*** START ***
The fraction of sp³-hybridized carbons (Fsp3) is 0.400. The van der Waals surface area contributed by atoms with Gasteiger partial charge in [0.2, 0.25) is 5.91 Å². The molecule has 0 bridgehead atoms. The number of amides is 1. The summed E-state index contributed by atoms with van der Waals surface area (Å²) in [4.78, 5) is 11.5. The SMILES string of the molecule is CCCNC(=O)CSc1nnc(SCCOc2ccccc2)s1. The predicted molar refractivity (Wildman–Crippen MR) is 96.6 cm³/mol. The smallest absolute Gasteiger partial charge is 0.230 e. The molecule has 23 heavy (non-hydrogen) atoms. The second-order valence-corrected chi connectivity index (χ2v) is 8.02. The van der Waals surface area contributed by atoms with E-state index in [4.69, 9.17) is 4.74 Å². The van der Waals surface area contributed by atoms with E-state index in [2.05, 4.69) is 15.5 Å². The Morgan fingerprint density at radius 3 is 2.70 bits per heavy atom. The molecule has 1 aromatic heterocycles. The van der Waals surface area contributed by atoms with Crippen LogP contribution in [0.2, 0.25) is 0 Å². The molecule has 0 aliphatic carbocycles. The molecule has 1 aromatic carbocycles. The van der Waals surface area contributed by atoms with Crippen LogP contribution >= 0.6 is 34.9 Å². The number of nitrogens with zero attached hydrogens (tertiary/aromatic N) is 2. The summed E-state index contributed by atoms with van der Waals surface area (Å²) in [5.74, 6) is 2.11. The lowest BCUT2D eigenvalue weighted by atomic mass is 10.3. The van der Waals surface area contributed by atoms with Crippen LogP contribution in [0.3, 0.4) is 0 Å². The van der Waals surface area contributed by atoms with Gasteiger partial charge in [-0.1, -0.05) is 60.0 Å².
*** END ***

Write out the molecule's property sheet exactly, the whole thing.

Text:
The fraction of sp³-hybridized carbons (Fsp3) is 0.400. The van der Waals surface area contributed by atoms with Gasteiger partial charge in [0.2, 0.25) is 5.91 Å². The molecule has 0 bridgehead atoms. The number of amides is 1. The summed E-state index contributed by atoms with van der Waals surface area (Å²) in [4.78, 5) is 11.5. The SMILES string of the molecule is CCCNC(=O)CSc1nnc(SCCOc2ccccc2)s1. The predicted molar refractivity (Wildman–Crippen MR) is 96.6 cm³/mol. The smallest absolute Gasteiger partial charge is 0.230 e. The molecule has 23 heavy (non-hydrogen) atoms. The second-order valence-corrected chi connectivity index (χ2v) is 8.02. The van der Waals surface area contributed by atoms with E-state index in [4.69, 9.17) is 4.74 Å². The van der Waals surface area contributed by atoms with E-state index in [2.05, 4.69) is 15.5 Å². The Morgan fingerprint density at radius 3 is 2.70 bits per heavy atom. The molecule has 1 aromatic heterocycles. The van der Waals surface area contributed by atoms with Crippen LogP contribution in [0.2, 0.25) is 0 Å². The molecule has 0 aliphatic carbocycles. The molecule has 1 aromatic carbocycles. The van der Waals surface area contributed by atoms with Crippen LogP contribution >= 0.6 is 34.9 Å². The number of nitrogens with zero attached hydrogens (tertiary/aromatic N) is 2. The summed E-state index contributed by atoms with van der Waals surface area (Å²) in [5.74, 6) is 2.11. The lowest BCUT2D eigenvalue weighted by atomic mass is 10.3. The van der Waals surface area contributed by atoms with Crippen LogP contribution in [0.3, 0.4) is 0 Å². The van der Waals surface area contributed by atoms with Gasteiger partial charge in [-0.1, -0.05) is 60.0 Å².